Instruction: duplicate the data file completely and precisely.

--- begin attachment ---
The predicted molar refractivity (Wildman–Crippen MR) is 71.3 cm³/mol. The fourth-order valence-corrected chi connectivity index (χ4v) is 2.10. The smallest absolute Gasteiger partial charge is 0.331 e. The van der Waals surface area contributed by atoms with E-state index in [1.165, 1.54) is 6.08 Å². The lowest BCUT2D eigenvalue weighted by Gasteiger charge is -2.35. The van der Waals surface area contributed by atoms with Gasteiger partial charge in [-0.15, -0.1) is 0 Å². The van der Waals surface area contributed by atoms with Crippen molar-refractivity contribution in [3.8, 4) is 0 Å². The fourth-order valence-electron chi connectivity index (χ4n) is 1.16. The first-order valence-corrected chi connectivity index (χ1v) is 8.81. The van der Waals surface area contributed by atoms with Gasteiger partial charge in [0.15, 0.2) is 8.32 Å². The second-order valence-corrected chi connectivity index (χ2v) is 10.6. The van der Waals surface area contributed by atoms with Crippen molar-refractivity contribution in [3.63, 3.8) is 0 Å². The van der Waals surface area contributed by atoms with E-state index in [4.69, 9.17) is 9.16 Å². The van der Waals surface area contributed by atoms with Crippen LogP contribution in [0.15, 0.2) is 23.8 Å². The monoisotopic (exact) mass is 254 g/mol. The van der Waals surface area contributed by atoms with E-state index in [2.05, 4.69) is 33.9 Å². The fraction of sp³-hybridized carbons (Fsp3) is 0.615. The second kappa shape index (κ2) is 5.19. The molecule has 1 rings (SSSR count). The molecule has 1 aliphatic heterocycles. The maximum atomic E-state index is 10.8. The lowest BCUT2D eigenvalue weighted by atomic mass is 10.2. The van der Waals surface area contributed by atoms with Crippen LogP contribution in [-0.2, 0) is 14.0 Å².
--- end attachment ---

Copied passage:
The predicted molar refractivity (Wildman–Crippen MR) is 71.3 cm³/mol. The fourth-order valence-corrected chi connectivity index (χ4v) is 2.10. The smallest absolute Gasteiger partial charge is 0.331 e. The van der Waals surface area contributed by atoms with E-state index in [1.165, 1.54) is 6.08 Å². The lowest BCUT2D eigenvalue weighted by Gasteiger charge is -2.35. The van der Waals surface area contributed by atoms with Gasteiger partial charge in [-0.15, -0.1) is 0 Å². The van der Waals surface area contributed by atoms with Crippen molar-refractivity contribution in [3.8, 4) is 0 Å². The fourth-order valence-electron chi connectivity index (χ4n) is 1.16. The first-order valence-corrected chi connectivity index (χ1v) is 8.81. The van der Waals surface area contributed by atoms with Gasteiger partial charge in [0.15, 0.2) is 8.32 Å². The second-order valence-corrected chi connectivity index (χ2v) is 10.6. The van der Waals surface area contributed by atoms with Crippen molar-refractivity contribution in [3.63, 3.8) is 0 Å². The van der Waals surface area contributed by atoms with E-state index in [4.69, 9.17) is 9.16 Å². The van der Waals surface area contributed by atoms with Crippen LogP contribution in [0.15, 0.2) is 23.8 Å². The monoisotopic (exact) mass is 254 g/mol. The van der Waals surface area contributed by atoms with E-state index in [2.05, 4.69) is 33.9 Å². The fraction of sp³-hybridized carbons (Fsp3) is 0.615. The second kappa shape index (κ2) is 5.19. The molecule has 1 rings (SSSR count). The molecule has 1 aliphatic heterocycles. The maximum atomic E-state index is 10.8. The lowest BCUT2D eigenvalue weighted by atomic mass is 10.2. The van der Waals surface area contributed by atoms with Crippen LogP contribution in [-0.2, 0) is 14.0 Å².